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Re: PATCH libatomic

On 11.05.2020 01:49, Joerg Sonnenberger wrote:
> On Mon, May 11, 2020 at 01:11:32AM +0200, Kamil Rytarowski wrote:
>> On 10.05.2020 18:38, Kamil Rytarowski wrote:
>>>  LLDB will be patched to avoid atomics.
>> I have checked LLDB and std::atomic<uint64_t> is used on purpose and was
>> switched from mutexes 3 years ago.
>> Reverting this (or rewriting) is not viable as this change improved the
>> performance, the code was changed meanwhile and there were added two
>> more associated std::atomic<> variables. LLDB also requires recent C++
>> runtime.
> Using 64bit atomics when they are present is fine. When are not
> available, it is a huge hidden cost. This problem was discussed on the
> LLDB mailing lists a while ago and there are essentially four possible
> approaches:
> (1) If there are no 64bit atomic ops, go back to using the explicit
> mutex. This makes the cost explicit at the very least.

We agreed that the primary solution is to fallback to mutexes. This is
what is done by libatomic.

If someone wants to have it explicit (I personally see no added value in
it), it can be warned during build time or run time.

> (2) Use 32bit atomics with reduced resolution when there are no 64bit
> atomic ops available. This needs some careful analysis on how much
> precision is actually necessary.
> (3) Use a pair of 32bit atomics and handle overflow from one timer to
> the other. This introduces a small race condition when reading the
> timers, but IIRC it is ruled out by outside contraints.
> (4) Use TLS for the regular timer operation and aggregate them on thread
> exit. This might not be an option here depending on the thread life
> time.

As an alternative we can degrade in functionality, hack it with a pair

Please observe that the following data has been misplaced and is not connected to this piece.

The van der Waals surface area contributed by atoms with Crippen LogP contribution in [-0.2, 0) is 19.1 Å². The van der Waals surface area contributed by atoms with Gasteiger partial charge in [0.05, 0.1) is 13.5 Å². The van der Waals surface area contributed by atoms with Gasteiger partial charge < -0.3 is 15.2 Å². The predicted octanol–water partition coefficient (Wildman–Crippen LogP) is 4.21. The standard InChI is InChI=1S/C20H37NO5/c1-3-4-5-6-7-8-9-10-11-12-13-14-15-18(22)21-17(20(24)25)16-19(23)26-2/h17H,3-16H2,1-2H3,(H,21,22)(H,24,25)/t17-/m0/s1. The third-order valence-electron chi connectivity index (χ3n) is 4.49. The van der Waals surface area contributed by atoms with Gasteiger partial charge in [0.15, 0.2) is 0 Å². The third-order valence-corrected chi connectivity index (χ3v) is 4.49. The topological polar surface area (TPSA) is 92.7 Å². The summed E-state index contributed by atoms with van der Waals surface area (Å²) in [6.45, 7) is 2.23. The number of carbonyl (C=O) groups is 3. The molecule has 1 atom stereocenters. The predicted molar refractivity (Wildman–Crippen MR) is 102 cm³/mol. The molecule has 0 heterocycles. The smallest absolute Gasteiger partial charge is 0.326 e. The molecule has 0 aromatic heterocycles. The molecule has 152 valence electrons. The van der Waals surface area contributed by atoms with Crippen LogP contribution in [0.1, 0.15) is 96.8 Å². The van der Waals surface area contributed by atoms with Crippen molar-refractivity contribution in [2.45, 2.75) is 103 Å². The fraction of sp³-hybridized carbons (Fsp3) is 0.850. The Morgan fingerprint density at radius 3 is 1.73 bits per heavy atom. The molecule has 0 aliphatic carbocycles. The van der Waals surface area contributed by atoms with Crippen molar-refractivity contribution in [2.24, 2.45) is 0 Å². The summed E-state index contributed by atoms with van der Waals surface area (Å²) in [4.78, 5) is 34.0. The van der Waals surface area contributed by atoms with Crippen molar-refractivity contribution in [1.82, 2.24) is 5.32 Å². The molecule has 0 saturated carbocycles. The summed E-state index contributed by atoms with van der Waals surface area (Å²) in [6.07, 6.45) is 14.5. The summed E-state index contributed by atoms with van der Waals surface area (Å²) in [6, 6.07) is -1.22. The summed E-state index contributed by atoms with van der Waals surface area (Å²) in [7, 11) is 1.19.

of 32bit operands (are we in 1996 to emulate 64bit integers?) or
reimplement the algorithm.

> The main reason why I didn't just submit a patch the last time this came
> up is it is a hard decision on which approach works best here. It's easy
> to write the code, but not ensuring that it is the best approach. I
> think (3) is entirely fine for LLDB's use, but it is not a magic general
> solution. Note that the cases where the race condition happen are a
> small subset when the bad scheduling could mess up the time measurement
> (e.g. the purpose of the code) completely. For all practical purposes,
> the code with atomics here is supposed to be lock-free and ensures
> different threads can't block each other. That's quite important when
> taking nanosecond timing. If it wasn't relevant, scaling to milli or
> micro seconds would generally avoid the need for 64bit atomics after
> all.

64-bit std::atomic<> was already earlier in the LLDB code for
lldb::Address but was refactored and changed into mutexes that protect
more critical code.

Keeping a fight against atomic operations is not my battle and shall not
brick usability of NetBSD as the only platform with such limitation in
this domain (even OS/2 has gcc9 + libatomic).

> Joerg

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